I have spent a considerable amount of time in my life battling with the above error message when running PowerShell scripts. Long and short of it is that this can be caused by a few things, but most of the times I have experienced it, the reason is that the endpoint you are trying to connect to is using self-signed certificates, which causes the Invoke-WebRequest, and Invoke-RestMethod commands to throw an error stating:
The underlying connection was closed: Could not establish trust relationship for the SSL/TLS secure channel.
If you hit this, you will know as your web request via standard REST methods will simply refuse to give you anything back.
I had a bunch of scripts written to do automation of the configuration of vRealize Orchestrator, and vRealize Automation 7.0, and these had been heavily tested, and confirmed as working. The way of avoiding the above error is to use the following PowerShell function:
Write-Host "Adding TrustAllCertsPolicy type." -ForegroundColor White
Add-Type -TypeDefinition @"
public class TrustAllCertsPolicy : ICertificatePolicy
public bool CheckValidationResult(
ServicePoint srvPoint, X509Certificate certificate,
WebRequest request, int certificateProblem)
Write-Host "TrustAllCertsPolicy type added." -ForegroundColor White
Write-Host $_ -ForegroundColor "Yellow"
[System.Net.ServicePointManager]::CertificatePolicy = New-Object TrustAllCertsPolicy
So not a great start to my Sunday when I found that my scripts no longer worked after a fresh install of the recently released vRealize Orchestrator and vRealize Automation 7.0.1.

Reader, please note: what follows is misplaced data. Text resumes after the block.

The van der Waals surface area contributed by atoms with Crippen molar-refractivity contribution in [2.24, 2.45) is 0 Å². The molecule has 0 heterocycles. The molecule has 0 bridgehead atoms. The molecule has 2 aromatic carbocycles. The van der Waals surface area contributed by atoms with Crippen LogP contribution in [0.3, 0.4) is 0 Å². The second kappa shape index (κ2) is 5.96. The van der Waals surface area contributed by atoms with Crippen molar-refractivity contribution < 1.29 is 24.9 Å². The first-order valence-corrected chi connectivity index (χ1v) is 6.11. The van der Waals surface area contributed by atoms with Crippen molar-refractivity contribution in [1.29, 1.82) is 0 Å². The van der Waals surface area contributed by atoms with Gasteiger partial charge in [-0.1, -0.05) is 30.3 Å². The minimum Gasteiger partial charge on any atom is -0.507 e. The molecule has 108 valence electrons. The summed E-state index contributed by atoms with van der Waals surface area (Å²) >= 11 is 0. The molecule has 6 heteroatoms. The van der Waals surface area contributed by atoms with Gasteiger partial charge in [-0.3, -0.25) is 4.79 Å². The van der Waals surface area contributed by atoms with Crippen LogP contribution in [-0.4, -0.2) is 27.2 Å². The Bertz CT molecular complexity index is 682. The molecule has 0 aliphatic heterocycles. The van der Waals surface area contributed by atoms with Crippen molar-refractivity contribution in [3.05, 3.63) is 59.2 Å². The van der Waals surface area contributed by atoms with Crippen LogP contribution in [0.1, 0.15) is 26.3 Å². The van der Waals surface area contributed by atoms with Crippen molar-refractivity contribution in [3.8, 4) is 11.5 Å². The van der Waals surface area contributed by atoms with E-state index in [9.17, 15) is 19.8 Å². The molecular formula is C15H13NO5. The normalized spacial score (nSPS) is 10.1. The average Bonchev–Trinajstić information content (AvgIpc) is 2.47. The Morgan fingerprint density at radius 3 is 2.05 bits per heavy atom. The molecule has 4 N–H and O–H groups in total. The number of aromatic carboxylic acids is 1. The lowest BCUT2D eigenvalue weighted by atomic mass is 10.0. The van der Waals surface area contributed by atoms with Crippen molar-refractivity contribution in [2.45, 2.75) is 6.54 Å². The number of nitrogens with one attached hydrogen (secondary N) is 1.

After much messing about, I worked out the cause of this, which is that SSLv3 and TLSv1.0 were both disabled in the new releases, as a result we need to either:
a) Enable SSLv3 or TLSv1.0 – probably not the best idea, these have been disabled due to the growing number of security risks in these protocols, and will (presumably) continue to be disabled for every new version of the products going forward
b) Change the way we issue requests, to use TLSv1.2 – this is the way to do it in my opinion, and the code to do this is a simple one-liner:
[System.Net.ServicePointManager]::SecurityProtocol = [System.Net.SecurityProtocolType]::Tls12;
So if you hit this problem (and if you are a PowerShell scripter, and interacting with REST APIs with your scripts, then you probably will!), then this is how to fix the issue.